Compound 14: C25H24O12; Q-TOF-MS m/z: 515.1185 [M−H]; 1H-NMR (600 MHz, CD3OD): 7.60 (1H, d, J = 15.6 Hz, H-7′), 7.52 (1H, d, J = 15.6 Hz, H-7′′), 7.03 (1H, d, J = 1.8 Hz, H-2′), 7.00 (1H, d, J = 1.8 Hz, H-2′′), 6.92 (2H, m, H-6′, 6′′), 6.76 (1H, d, J = 7.8 Hz, H-5′), 6.74 (1H, d, J = 7.8 Hz, H-5′′), 6.29 (1H, d, J = 15.6 Hz, H-8′), 6.20 (1H, d, J = 15.6 Hz, H-8′′), 5.65 (1H, m, H-3), 5.12 (1H, dd, J = 3.0, 9.0 Hz, H-4), 4.36 (1H, d, J = 3.0 Hz, H-5), 2.35 (2H, m, H-6), 2.13 (2H, m, H-2); 13C-NMR (150 MHz, CD3OD): 177.2 (1-COOH), 170.6 (C-9′), 170.3 (C-9′′), 151.5 (C-4′, 4′′), 149.7 (C-7′), 149.5 (C-7′′), 148.6 (C-3′, 3′′), 129.6 (C-1′), 129.5 (C-1′′), 125.1 (C-6′, 6′′), 118.4 (C-5′, 5′′), 117.1 (C-2′, 2′′), 116.6 (C-8′, 8′′), 78.0 (C-1), 77.9 (C-4), 71.5 (C-5), 71.0 (C-3), 41.4 (C-2), 40.3 (C-6).

Compound 15: C25H24O12; Q-TOF-MS m/z: 515.1185 [M−H]; 1H-NMR (600 MHz, CD3OD): 7.62 (1H, d, J = 16.2 Hz, H-7′), 7.58 (1H, d, J = 16.2 Hz, H-7′′), 7.07 (2H, t, J = 1.8, 4.2 Hz, H-2′, 2′′), 6.96 (2H, m, H-6′, 6′′), 6.75 (1H, d, J = 7.8 Hz, H-5′), 6.72 (1H, d, J = 7.8 Hz, H-5′′), 6.36 (1H, d, J = 16.2 Hz, H-8′), 6.28 (1H, d, J = 16.2 Hz, H-8′′), 5.41 (1H, m, H-3), 5.39 (1H, m, H-5), 3.98 (1H, dd, J = 3.6, 7.8 Hz, H-4), 2.35 (2H, m, H-6), 2.20 (2H, m, H-2); 13C-NMR (150 MHz, CD3OD): 179.4 (1-COOH), 170.9 (C-9′), 170.4 (C-9′′), 151.5 (C-4′), 151.4 (C-4′′), 149.2 (C-7′, 7′′), 149.0 (C-3′), 148.6 (C-3′′), 129.8 (C-1′), 129.7 (C-1′′), 125.0 (C-6′), 124.9 (C-6′′), 118.4 (C-5′, 5′′), 117.5 (C-8′), 117.2 (C-8′′), 117.1 (C-2′), 117.0 (C-2′′), 76.7 (C-1), 74.5 (C-5), 74.0 (C-3), 72.6 (C-4), 39.7 (C-2), 38.0 (C-6).

Compound 16: C26H26O12; Q-TOF-MS m/z: 529.1349 [M−H]; 1H-NMR (600 MHz, CD3OD): 7.63 (1H, d, J = 16.2 Hz, H-7′), 7.56 (1H, d, J = 16.2 Hz, H-7′′), 7.07 (1H, d, J = 2.4 Hz, H-2′), 7.06 (1H, d, J = 2.4 Hz, H-2′′), 6.97 (2H, m, H-6′, 6′′), 6.80 (1H, d, J = 8.4 Hz, H-5′), 6.78 (1H, d, J = 8.4 Hz, H-5′′), 6.35 (1H, d, J = 16.2 Hz, H-8′), 6.23 (1H, d, J = 16.2 Hz, H-8′′), 5.41 (1H, m, H-3), 5.32 (1H, m, H-5), 3.98 (1H, dd, J = 3.0, 6.6 Hz, H-4), 3.69 (3H, s, 1-COOMe), 2.35 (2H, m, H-6), 2.20 (2H, m, H-2); 13C-NMR (150 MHz, CD3OD): 177.5 (1-COOMe), 170.6 (C-9′), 169.8 (C-9′′), 151.6 (C-4′), 151.4 (C-4′′), 149.3 (C-7′), 149.0 (C-7′′), 148.7 (C-3′), 148.6 (C-3′′), 129.7 (C-1′), 129.4 (C-1′′), 124.9 (C-6′), 124.8 (C-6′′), 118.4 (C-5′), 118.3 (C-5′′), 117.2 (C-8′, 8′), 117.0 (C-2′, 2′) 76.5 (C-1), 74.0 (C-5), 73.8 (C-3), 72.6 (C-4), 54.9 (1-COOMe), 38.5 (C-2), 37.5 (C-6).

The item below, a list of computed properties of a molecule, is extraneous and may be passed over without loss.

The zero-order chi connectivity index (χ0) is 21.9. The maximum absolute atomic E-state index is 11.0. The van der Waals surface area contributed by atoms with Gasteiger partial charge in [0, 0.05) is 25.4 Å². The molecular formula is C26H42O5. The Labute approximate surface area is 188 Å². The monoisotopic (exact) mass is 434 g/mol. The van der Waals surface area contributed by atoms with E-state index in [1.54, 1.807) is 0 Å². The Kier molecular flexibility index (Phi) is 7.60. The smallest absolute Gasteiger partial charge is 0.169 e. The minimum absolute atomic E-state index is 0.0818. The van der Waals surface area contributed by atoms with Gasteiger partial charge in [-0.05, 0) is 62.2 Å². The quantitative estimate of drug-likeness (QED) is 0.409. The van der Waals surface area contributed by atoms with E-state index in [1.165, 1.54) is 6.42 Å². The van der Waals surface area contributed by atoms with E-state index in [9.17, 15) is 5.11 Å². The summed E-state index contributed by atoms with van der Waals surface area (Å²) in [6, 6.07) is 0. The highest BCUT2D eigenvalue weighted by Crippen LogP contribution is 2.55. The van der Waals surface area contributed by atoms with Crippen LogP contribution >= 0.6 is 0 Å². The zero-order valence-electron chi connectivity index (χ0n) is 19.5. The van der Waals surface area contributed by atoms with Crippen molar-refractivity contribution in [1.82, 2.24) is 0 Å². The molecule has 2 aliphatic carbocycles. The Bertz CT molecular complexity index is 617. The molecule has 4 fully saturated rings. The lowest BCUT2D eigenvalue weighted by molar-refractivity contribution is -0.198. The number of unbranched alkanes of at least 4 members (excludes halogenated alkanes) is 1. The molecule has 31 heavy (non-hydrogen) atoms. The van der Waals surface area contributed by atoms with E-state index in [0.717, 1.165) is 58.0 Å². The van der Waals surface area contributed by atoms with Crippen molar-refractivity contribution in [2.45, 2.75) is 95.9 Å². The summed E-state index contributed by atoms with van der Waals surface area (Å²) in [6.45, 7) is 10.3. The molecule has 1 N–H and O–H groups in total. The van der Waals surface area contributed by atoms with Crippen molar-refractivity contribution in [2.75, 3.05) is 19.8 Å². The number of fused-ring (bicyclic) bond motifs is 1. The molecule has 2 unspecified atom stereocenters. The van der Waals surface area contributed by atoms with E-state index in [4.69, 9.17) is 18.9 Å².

Compound 17: C26H44O8; ESI/LTQ-Orbitrap-MS m/z: 507.29 [M+Na]+; 1H-NMR (600 MHz, Pyridine-): 5.06 (1H, d, J = 8.4 Hz, Glc H-1), 4.52 (1H, d, J = 10.6 Hz, H-17a), 4.12 (1H, t, H-3), 3.95 (1H, d, J = 10.6 Hz, H-17b), 2.43 (1H, s, H-14a), 2.02 (1H, m, H-13), 1.94 (1H, m, H-2a), 1.88 (1H, m, H-1a), 1.82 (1H, m, H-15a), 1.78 (1H, m, H-14b), 1.66 (1H, m, H-7a), 1.65 (2H, m, H-11), 1.64 (1H, m, H-6a), 1.57 (1H, m, H-5), 1.47 (1H, m, H-7b), 1.42 (1H, m, H-6b), 1.35 (1H, m, 15b), 1.34 (1H, m, H-2b), 1.21 (3H, s, 20), 1.02 (3H, s, 19), 0.99 (3H, s, 18), 0.98 (1H, m, H-9), 0.89 (1H, m, 1b); 13C-NMR (150 MHz, pyridine-): 105.7 (Glc C-1), 82.5 (C-16), 80.1 (C-3), 78.4 (Glc C-5), 78.3 (Glc C-3), 75.7 (Glc C-2), 75.5 (C-17), 72.1 (Glc C-4), 63.2 (Glc C-6), 58.6 (C-9), 56.9 (C-5), 54.0 (C-15), 47.2 (C-13), 46.0 (C-8), 43.6 (C-7), 40.6 (C-10), 40.4 (C-4), 40.3 (C-1), 38.5 (C-14), 29.3 (C-19), 28.4 (C-2), 27.7 (C-12), 21.7 (C-6), 19.9 (C-11), 18.8 (C-20), 16.6 (C-18).

Compound 18: C26H44O8; ESI/LTQ-Orbitrap-MS m/z: 507.29 [M+Na]+; 1H-NMR (600 MHz, Pyridine-): 5.05 (1H, d, J = 7.8 Hz, Glc H-1), 4.49 (1H, d, J = 10.6 Hz, H-17a), 4.12 (1H, t, H-3), 3.92 (1H, d, J = 10.6 Hz, H-17b), 2.45 (1H, s, H-14a), 2.02 (1H, m, H-13), 1.94 (1H, m, H-2a), 1.88 (1H, m, H-1a), 1.82 (1H, m, H-15a), 1.78 (1H, m, H-14b), 1.66 (1H, m, H-7a), 1.65 (2H, m, H-11), 1.64 (1H, m, H-6a), 1.57 (1H, m, H-5), 1.47 (1H, m, H-7b), 1.42 (1H, m, H-6b), 1.35 (1H, m, 15b), 1.34 (1H, m, H-2b), 1.18 (3H, s, 20), 1.02 (3H, s, 19), 0.98 (1H, m, H-9), 0.89 (1H, m, 1b), 0.88 (3H, s, 18); 13C-NMR (150 MHz, Pyridine-): 107.4 (Glc C-1), 81.5 (C-16), 79.4 (Glc C-5), 79.3 (Glc C-3), 76.4 (Glc C-2), 76.2 (C-17), 75.8 (C-3), 72.3 (Glc C-4), 63.5 (Glc C-6), 57.5 (C-9), 54.0 (C-15), 49.6 (C-5), 47.2 (C-13), 45.5 (C-8), 43.1 (C-7), 40.2 (C-10), 38.7 (C-4), 38.2 (C-14), 34.5 (C-1), 30.1 (C-18), 27.6 (C-2), 27.1 (C-12), 23.1 (C-19), 21.1 (C-6), 19.2 (C-20), 18.6 (C-11).

Compound 19: C26H42O8; FAB-MS m/z: 481 [M−H]; 1H-NMR (600 MHz, DMSO-): 4.16 (1H, d, J = 7.8 Hz, Glc H-1), 4.03 (1H, d, J = 10.8 Hz, H-17a), 3.38 (1H, d, J = 10.8 Hz, H-17a), 2.43 (1H, m, H-2a), 1.99 (1H, m, H-13), 1.92 (1H, m, H-1), 1.82 (1H, m, H-2b), 1.77 (2H, m, H-14), 1.58 (1H, m, H-5), 1. 57 (1H, m, H-15a), 1.56 (2H, m, H-11), 1.51 (2H, m, H-12), 1.45 (2H, m, H-7), 1.40 (2H, m, H-6), 1.35 (1H, m, H-15b), 1.07 (1H, m, H-9), 0.99 (6H, s, H-18, 20), 0.93 (3H, s, H-19); 13C-NMR (150 MHz, DMSO-): 218.7 (C-3), 105.8 (Glc C-1), 81.2 (C-16), 81.0 (Glc C-5), 77.6 (Glc C-3), 75.3 (Glc C-2), 75.1 (C-17), 71.5 (Glc C-4), 62.5 (Glc C-6), 56.3 (C-9), 54.8 (C-5), 53.2 (C-15), 48.0 (C-4), 46.3 (C-13), 45.3 (C-8), 42.1 (C-7), 40.1 (C-1), 39.5 (C-10), 37.8 (C-14), 35.1 (C-2), 28.4 (C-18), 27.3 (C-12), 22.8 (C-6), 22.2 (C-19), 19.9 (C-11), 19.0 (C-20).

Compound 20: C15H20O9; FAB-MS m/z: 335 [M+H]+; 1H-NMR (600 MHz, CD3OD): 6.27 (1H, d, J = 2.4 Hz, H-5), 6.19 (1H, d, J = 2.4 Hz, H-3), 5.04 (1H, d, J = 7.8 Hz, Glc H-1), 3.89 (3H, s, 6-OMe), 2.59 (3H, s, COCH3); 13C-NMR (150 MHz, CD3OD): 206.2 (COCH3), 166.7 (C-2), 165.2 (C-4), 164.8 (C-6), 107.9 (C-1), 100.8 (Glc C-1), 97.4 (C-3), 93.2 (C-5), 77.9 (Glc C-3), 77.2 (Glc C-5), 74.3 (Glc C-2), 70.9 (Glc C-4), 62.0 (Glc C-6), 56.7 (6-OMe), 33.3 (COCH3).

3.2. AR Inhibitory Activities of the Extracts, Fractions, and Compounds 1–20 from A. iwayomogi